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The PIRSF concept is being used as a guiding principle to provide comprehensive and non-overlapping clustering of UniProtKB sequences into a hierarchical order to reflect their evolutionary relationships. The PIRSF classification system is based on whole proteins rather than on the component domains; therefore, it allows annotation of generic biochemical and specific biological functions, as well as classification of proteins without well-defined domains.

The table below shows examples of the PIRSF classification levels. The primary level is the homeomorphic family, whose members are both homologous (evolved from a common ancestor) and homeomorphic (sharing full-length sequence similarity and a common domain architecture). At a lower level are the subfamilies which are clusters representing functional specialization and/or domain architecture variation within the family. Above the homeomorphic level there may be parent superfamilies that connect distantly related families and orphan proteins based on common domains. Because proteins can belong to more than one domain superfamily, the PIRSF structure is formally a network (Wu et al., 2004).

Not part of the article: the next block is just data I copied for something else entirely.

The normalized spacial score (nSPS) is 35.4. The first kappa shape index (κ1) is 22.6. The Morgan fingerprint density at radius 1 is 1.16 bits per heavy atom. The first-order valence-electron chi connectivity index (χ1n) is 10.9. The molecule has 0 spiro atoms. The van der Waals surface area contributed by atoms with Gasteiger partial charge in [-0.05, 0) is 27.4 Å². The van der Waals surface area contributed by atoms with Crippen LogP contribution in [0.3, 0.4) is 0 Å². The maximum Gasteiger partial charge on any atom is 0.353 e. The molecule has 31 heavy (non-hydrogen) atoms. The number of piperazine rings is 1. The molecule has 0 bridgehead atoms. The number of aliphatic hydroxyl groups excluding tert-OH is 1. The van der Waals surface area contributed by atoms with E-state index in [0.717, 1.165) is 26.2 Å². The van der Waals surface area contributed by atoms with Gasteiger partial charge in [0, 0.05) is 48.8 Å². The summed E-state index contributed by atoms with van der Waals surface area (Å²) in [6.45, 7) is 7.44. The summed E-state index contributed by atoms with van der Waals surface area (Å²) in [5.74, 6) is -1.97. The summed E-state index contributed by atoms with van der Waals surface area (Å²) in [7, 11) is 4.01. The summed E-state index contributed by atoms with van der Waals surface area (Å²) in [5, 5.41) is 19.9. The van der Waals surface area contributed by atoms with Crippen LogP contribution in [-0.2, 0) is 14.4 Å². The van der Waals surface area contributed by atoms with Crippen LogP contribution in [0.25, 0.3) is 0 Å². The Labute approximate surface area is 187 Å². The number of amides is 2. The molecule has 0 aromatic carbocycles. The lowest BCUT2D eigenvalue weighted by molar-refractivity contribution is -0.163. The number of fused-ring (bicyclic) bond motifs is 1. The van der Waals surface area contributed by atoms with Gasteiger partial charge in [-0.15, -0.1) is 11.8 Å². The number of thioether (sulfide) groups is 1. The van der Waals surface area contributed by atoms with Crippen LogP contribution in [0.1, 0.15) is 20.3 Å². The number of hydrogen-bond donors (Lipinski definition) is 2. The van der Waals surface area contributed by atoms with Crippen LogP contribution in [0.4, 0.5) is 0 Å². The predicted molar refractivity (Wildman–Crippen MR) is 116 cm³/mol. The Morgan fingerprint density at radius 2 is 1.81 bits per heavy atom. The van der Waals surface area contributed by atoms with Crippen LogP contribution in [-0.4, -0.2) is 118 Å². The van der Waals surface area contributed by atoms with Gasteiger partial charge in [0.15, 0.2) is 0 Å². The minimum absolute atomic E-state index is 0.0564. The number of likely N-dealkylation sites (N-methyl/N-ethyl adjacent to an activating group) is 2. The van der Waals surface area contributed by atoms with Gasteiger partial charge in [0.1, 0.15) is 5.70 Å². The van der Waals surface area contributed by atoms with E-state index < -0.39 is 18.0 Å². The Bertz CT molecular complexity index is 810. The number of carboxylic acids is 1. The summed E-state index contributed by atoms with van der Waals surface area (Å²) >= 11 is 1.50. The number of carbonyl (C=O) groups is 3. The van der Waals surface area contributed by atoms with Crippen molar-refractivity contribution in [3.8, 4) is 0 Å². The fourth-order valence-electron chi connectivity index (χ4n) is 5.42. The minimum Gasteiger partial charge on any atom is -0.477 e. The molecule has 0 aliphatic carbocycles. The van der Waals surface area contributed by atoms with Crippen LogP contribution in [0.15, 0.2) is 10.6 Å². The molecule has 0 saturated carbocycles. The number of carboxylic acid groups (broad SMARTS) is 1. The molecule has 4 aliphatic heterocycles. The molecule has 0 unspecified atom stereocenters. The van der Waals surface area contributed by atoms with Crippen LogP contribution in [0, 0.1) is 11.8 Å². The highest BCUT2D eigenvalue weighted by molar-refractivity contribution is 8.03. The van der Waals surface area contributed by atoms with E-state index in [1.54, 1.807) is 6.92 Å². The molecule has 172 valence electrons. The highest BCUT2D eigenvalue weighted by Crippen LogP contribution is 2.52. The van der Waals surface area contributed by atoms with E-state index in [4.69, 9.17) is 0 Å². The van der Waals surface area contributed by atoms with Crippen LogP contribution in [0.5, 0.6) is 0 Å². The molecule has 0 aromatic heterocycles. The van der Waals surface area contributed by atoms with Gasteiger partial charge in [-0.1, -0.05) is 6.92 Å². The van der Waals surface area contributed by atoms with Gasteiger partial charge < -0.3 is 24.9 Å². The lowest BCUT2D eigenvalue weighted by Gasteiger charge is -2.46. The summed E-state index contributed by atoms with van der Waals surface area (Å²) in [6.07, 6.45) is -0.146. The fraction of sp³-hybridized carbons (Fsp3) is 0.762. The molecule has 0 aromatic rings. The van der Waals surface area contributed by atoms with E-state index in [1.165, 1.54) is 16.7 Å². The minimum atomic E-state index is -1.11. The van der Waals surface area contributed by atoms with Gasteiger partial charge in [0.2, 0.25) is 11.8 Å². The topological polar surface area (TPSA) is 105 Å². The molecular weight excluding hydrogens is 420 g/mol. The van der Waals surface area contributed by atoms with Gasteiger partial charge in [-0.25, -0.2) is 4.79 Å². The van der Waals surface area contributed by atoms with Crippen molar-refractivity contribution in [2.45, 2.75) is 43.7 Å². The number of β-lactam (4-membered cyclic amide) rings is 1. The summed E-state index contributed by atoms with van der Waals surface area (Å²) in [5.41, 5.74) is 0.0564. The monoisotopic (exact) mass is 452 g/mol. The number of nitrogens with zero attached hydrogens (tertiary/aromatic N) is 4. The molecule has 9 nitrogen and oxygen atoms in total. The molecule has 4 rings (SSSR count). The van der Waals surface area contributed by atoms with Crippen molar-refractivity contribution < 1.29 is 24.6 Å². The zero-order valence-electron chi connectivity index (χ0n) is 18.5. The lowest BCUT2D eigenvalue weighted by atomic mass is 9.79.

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As part of the UniProt consortium, PIR has developed this classification strategy, with rules for functional site and protein name, to assist in the propagation and standardization of protein annotation and the systematic detection of annotation errors. In this way, PIRSF improves sensitivity of protein identification and functional inference, and also provides the basis for evolutionary and comparative genomics research.

PIRSF families are curated using a bioinformatics infrastructure implemented in a J2EE framework.

For more information, please see: A Proposal for the PIRSF Classification System and the Tutorial

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